Insurance Premiums

The insurance premium cost takes into effect the expense of auto, general liability, worker's compensation, property, and excess insurance. It also incorporates pollution liability, professional liability, inland marine, employment practices liability, surety, and employee benefits.

Time Spent Managing and Analyzing Risk

Time spent analyzing and managing risk accounts for all of the time expended identifying possible losses and the related causes. It also includes the time and resources dedicated to creating an effective strategy for mitigating losses, such as time spent managing human resources, safety programs, and claims.

Impact injuries have on Morale and Culture

Some people forget the impact injuries have on the morale and culture of an organization that creates additional costs you cannot quantify. Feeling safe at work makes people more productive, more engaged in what they are doing that creates a sense of satisfaction.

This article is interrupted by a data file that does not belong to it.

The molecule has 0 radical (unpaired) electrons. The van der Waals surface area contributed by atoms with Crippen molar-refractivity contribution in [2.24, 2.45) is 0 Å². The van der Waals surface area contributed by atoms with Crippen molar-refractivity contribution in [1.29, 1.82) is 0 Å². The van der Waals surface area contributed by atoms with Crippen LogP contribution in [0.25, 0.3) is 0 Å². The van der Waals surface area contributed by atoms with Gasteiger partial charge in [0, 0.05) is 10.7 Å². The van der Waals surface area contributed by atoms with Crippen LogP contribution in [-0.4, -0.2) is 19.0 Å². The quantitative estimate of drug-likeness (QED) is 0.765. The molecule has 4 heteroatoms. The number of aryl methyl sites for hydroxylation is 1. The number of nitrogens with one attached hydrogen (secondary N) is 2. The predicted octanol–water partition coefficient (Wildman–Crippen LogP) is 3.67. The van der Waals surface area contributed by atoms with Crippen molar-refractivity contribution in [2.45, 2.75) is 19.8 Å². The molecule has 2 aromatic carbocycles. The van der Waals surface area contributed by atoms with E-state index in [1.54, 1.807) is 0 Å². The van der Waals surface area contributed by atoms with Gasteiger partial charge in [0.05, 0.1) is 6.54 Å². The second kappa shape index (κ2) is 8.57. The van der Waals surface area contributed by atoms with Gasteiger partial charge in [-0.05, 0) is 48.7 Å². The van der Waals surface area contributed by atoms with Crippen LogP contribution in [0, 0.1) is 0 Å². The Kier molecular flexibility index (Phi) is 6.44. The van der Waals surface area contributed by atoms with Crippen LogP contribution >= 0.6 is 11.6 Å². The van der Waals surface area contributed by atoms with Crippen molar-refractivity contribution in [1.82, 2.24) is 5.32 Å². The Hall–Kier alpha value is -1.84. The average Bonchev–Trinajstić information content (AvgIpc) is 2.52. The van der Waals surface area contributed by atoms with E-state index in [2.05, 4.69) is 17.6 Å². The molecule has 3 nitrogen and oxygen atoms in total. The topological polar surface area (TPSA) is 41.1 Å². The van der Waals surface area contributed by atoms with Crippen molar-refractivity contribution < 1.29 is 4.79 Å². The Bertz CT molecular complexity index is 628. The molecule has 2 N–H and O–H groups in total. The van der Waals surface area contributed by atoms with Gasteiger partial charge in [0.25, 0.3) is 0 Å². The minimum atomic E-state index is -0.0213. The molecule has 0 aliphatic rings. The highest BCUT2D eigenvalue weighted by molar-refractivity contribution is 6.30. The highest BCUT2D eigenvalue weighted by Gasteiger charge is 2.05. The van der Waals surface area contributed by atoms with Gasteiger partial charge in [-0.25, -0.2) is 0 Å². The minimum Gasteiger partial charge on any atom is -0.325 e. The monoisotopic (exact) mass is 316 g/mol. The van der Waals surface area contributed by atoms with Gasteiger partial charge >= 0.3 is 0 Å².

What Are the Biggest Risks for Construction Companies?

Attracting and Retaining Top Talent

According to the 2015 Travelers Business Risk Index, the biggest construction industry risk is attracting and retaining top talent. This issue is prevalent because of the large number of baby boomers retiring.

Today's construction firm must effectively find, recruit, and retain top talent to stay competitive in the industry. One way to potentially achieve this goal is to create a culture of safety. Safe work environments are attractive to top talent and may be interpreted as an underlying benefit.

Employee Safety

The Traveler's Business Index suggests a staggering 63% of construction companies find workplace and employee safety daunting. Managers feel as if they are not properly equipped to mitigate the risks surrounding employee safety. Although 71% of organizations implement safety training to prevent accidents, there is still a huge piece of the puzzle missing.

Emerging innovative solutions such as machine-to-person communications, wearable devices for early risk detection, and lone worker alerting can be highly affordable. It can also better equip your workers to mitigate worker risk and help keep everyone on the job safe.